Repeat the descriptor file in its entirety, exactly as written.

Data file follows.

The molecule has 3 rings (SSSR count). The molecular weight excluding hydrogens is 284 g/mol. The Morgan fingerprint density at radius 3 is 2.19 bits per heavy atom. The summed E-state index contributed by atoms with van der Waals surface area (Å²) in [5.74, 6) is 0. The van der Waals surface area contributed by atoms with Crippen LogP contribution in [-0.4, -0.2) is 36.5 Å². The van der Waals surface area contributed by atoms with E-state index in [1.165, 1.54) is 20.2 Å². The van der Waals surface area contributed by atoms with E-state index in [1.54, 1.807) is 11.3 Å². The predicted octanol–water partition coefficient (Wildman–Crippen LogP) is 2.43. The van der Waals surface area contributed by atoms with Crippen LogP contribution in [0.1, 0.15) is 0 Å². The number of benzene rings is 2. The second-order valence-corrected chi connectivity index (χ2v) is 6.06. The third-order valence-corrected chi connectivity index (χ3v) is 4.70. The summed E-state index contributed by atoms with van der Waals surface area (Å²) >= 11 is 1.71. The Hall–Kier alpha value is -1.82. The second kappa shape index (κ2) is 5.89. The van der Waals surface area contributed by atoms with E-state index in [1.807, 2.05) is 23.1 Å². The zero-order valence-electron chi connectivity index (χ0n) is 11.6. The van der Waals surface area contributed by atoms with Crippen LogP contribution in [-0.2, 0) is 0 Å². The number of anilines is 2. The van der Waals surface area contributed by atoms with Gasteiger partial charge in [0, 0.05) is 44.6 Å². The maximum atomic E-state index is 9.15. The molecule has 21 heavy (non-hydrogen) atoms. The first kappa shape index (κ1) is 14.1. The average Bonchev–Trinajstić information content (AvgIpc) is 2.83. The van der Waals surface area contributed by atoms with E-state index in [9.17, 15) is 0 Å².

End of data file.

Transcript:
The molecule has 3 rings (SSSR count). The molecular weight excluding hydrogens is 284 g/mol. The Morgan fingerprint density at radius 3 is 2.19 bits per heavy atom. The summed E-state index contributed by atoms with van der Waals surface area (Å²) in [5.74, 6) is 0. The van der Waals surface area contributed by atoms with Crippen LogP contribution in [-0.4, -0.2) is 36.5 Å². The van der Waals surface area contributed by atoms with E-state index in [1.165, 1.54) is 20.2 Å². The van der Waals surface area contributed by atoms with E-state index in [1.54, 1.807) is 11.3 Å². The predicted octanol–water partition coefficient (Wildman–Crippen LogP) is 2.43. The van der Waals surface area contributed by atoms with Crippen LogP contribution in [0.1, 0.15) is 0 Å². The number of benzene rings is 2. The second-order valence-corrected chi connectivity index (χ2v) is 6.06. The third-order valence-corrected chi connectivity index (χ3v) is 4.70. The summed E-state index contributed by atoms with van der Waals surface area (Å²) >= 11 is 1.71. The Hall–Kier alpha value is -1.82. The second kappa shape index (κ2) is 5.89. The van der Waals surface area contributed by atoms with E-state index in [1.807, 2.05) is 23.1 Å². The zero-order valence-electron chi connectivity index (χ0n) is 11.6. The van der Waals surface area contributed by atoms with Crippen LogP contribution in [-0.2, 0) is 0 Å². The number of anilines is 2. The van der Waals surface area contributed by atoms with Gasteiger partial charge in [0, 0.05) is 44.6 Å². The maximum atomic E-state index is 9.15. The molecule has 21 heavy (non-hydrogen) atoms. The first kappa shape index (κ1) is 14.1. The average Bonchev–Trinajstić information content (AvgIpc) is 2.83. The van der Waals surface area contributed by atoms with E-state index in [9.17, 15) is 0 Å².